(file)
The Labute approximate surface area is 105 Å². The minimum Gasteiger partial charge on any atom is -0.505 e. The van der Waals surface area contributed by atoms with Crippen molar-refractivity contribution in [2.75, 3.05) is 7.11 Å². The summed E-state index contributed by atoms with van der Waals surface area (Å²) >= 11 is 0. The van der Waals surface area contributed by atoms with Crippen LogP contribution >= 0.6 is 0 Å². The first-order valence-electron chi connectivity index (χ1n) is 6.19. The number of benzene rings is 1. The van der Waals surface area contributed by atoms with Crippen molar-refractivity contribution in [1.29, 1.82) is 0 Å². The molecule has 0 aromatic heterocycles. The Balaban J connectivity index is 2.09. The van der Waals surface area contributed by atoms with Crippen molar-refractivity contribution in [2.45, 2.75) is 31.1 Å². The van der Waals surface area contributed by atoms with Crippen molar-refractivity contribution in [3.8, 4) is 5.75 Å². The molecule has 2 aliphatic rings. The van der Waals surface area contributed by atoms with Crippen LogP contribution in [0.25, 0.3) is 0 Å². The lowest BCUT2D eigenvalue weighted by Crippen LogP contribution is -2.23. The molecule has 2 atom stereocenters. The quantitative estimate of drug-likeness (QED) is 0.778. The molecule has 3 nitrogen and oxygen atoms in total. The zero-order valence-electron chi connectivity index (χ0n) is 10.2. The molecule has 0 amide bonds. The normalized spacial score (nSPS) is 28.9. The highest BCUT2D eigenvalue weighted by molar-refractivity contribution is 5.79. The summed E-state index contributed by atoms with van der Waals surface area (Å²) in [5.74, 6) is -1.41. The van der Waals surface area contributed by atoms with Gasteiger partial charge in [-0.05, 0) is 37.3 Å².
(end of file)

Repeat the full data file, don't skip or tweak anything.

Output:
The Labute approximate surface area is 105 Å². The minimum Gasteiger partial charge on any atom is -0.505 e. The van der Waals surface area contributed by atoms with Crippen molar-refractivity contribution in [2.75, 3.05) is 7.11 Å². The summed E-state index contributed by atoms with van der Waals surface area (Å²) >= 11 is 0. The van der Waals surface area contributed by atoms with Crippen LogP contribution >= 0.6 is 0 Å². The first-order valence-electron chi connectivity index (χ1n) is 6.19. The number of benzene rings is 1. The van der Waals surface area contributed by atoms with Crippen molar-refractivity contribution in [1.29, 1.82) is 0 Å². The molecule has 0 aromatic heterocycles. The Balaban J connectivity index is 2.09. The van der Waals surface area contributed by atoms with Crippen molar-refractivity contribution in [2.45, 2.75) is 31.1 Å². The van der Waals surface area contributed by atoms with Crippen molar-refractivity contribution in [3.8, 4) is 5.75 Å². The molecule has 2 aliphatic rings. The van der Waals surface area contributed by atoms with Crippen LogP contribution in [0.25, 0.3) is 0 Å². The lowest BCUT2D eigenvalue weighted by Crippen LogP contribution is -2.23. The molecule has 2 atom stereocenters. The quantitative estimate of drug-likeness (QED) is 0.778. The molecule has 3 nitrogen and oxygen atoms in total. The zero-order valence-electron chi connectivity index (χ0n) is 10.2. The molecule has 0 amide bonds. The normalized spacial score (nSPS) is 28.9. The highest BCUT2D eigenvalue weighted by molar-refractivity contribution is 5.79. The summed E-state index contributed by atoms with van der Waals surface area (Å²) in [5.74, 6) is -1.41. The van der Waals surface area contributed by atoms with Gasteiger partial charge in [-0.05, 0) is 37.3 Å².